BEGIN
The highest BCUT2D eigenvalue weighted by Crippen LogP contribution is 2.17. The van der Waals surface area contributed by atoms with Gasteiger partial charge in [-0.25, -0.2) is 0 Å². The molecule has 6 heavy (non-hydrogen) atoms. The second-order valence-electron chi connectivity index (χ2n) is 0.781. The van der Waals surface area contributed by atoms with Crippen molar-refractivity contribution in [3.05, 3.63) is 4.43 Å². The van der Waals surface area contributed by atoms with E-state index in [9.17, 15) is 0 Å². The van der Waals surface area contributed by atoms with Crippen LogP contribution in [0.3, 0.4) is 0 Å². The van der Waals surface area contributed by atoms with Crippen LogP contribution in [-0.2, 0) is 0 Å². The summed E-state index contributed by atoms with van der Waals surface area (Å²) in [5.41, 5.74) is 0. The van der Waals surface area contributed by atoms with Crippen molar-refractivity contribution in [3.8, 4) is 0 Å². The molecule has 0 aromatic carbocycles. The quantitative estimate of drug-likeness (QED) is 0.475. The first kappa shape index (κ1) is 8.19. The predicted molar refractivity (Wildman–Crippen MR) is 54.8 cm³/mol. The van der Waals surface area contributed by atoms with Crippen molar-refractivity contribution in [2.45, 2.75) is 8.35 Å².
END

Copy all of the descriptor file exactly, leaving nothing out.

The highest BCUT2D eigenvalue weighted by Crippen LogP contribution is 2.17. The van der Waals surface area contributed by atoms with Gasteiger partial charge in [-0.25, -0.2) is 0 Å². The molecule has 6 heavy (non-hydrogen) atoms. The second-order valence-electron chi connectivity index (χ2n) is 0.781. The van der Waals surface area contributed by atoms with Crippen molar-refractivity contribution in [3.05, 3.63) is 4.43 Å². The van der Waals surface area contributed by atoms with E-state index in [9.17, 15) is 0 Å². The van der Waals surface area contributed by atoms with Crippen LogP contribution in [0.3, 0.4) is 0 Å². The van der Waals surface area contributed by atoms with Crippen LogP contribution in [-0.2, 0) is 0 Å². The summed E-state index contributed by atoms with van der Waals surface area (Å²) in [5.41, 5.74) is 0. The van der Waals surface area contributed by atoms with Crippen molar-refractivity contribution in [3.8, 4) is 0 Å². The molecule has 0 aromatic carbocycles. The quantitative estimate of drug-likeness (QED) is 0.475. The first kappa shape index (κ1) is 8.19. The predicted molar refractivity (Wildman–Crippen MR) is 54.8 cm³/mol. The van der Waals surface area contributed by atoms with Crippen molar-refractivity contribution in [2.45, 2.75) is 8.35 Å².